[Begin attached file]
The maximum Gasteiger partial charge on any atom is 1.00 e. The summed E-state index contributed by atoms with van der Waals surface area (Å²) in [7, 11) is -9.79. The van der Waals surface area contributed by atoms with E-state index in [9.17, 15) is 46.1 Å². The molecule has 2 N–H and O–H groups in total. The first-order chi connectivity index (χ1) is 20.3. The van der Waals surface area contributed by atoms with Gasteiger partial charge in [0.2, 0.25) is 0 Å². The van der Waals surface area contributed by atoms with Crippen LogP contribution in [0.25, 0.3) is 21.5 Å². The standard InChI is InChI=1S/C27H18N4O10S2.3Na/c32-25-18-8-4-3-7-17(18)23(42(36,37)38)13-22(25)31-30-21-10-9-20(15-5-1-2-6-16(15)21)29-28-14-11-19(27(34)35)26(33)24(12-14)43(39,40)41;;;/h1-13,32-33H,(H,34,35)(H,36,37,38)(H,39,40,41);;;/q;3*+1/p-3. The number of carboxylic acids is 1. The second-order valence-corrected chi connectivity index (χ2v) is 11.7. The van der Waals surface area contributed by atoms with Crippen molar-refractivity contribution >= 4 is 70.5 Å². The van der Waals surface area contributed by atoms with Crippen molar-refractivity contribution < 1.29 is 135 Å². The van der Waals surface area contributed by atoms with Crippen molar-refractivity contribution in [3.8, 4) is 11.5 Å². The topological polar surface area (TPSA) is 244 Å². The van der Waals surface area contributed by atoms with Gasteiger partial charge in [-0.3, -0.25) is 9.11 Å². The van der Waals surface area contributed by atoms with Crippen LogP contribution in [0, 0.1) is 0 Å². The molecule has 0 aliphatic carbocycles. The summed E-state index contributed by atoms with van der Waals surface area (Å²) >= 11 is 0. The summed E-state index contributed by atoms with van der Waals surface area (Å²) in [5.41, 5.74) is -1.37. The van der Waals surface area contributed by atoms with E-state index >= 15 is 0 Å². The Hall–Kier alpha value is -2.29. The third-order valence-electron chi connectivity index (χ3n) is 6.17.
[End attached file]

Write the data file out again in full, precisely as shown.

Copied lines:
The maximum Gasteiger partial charge on any atom is 1.00 e. The summed E-state index contributed by atoms with van der Waals surface area (Å²) in [7, 11) is -9.79. The van der Waals surface area contributed by atoms with E-state index in [9.17, 15) is 46.1 Å². The molecule has 2 N–H and O–H groups in total. The first-order chi connectivity index (χ1) is 20.3. The van der Waals surface area contributed by atoms with Gasteiger partial charge in [0.2, 0.25) is 0 Å². The van der Waals surface area contributed by atoms with Crippen LogP contribution in [0.25, 0.3) is 21.5 Å². The standard InChI is InChI=1S/C27H18N4O10S2.3Na/c32-25-18-8-4-3-7-17(18)23(42(36,37)38)13-22(25)31-30-21-10-9-20(15-5-1-2-6-16(15)21)29-28-14-11-19(27(34)35)26(33)24(12-14)43(39,40)41;;;/h1-13,32-33H,(H,34,35)(H,36,37,38)(H,39,40,41);;;/q;3*+1/p-3. The number of carboxylic acids is 1. The second-order valence-corrected chi connectivity index (χ2v) is 11.7. The van der Waals surface area contributed by atoms with Crippen molar-refractivity contribution >= 4 is 70.5 Å². The van der Waals surface area contributed by atoms with Crippen molar-refractivity contribution < 1.29 is 135 Å². The van der Waals surface area contributed by atoms with Crippen molar-refractivity contribution in [3.8, 4) is 11.5 Å². The topological polar surface area (TPSA) is 244 Å². The van der Waals surface area contributed by atoms with Gasteiger partial charge in [-0.3, -0.25) is 9.11 Å². The van der Waals surface area contributed by atoms with Crippen LogP contribution in [0, 0.1) is 0 Å². The molecule has 0 aliphatic carbocycles. The summed E-state index contributed by atoms with van der Waals surface area (Å²) >= 11 is 0. The summed E-state index contributed by atoms with van der Waals surface area (Å²) in [5.41, 5.74) is -1.37. The van der Waals surface area contributed by atoms with E-state index >= 15 is 0 Å². The Hall–Kier alpha value is -2.29. The third-order valence-electron chi connectivity index (χ3n) is 6.17.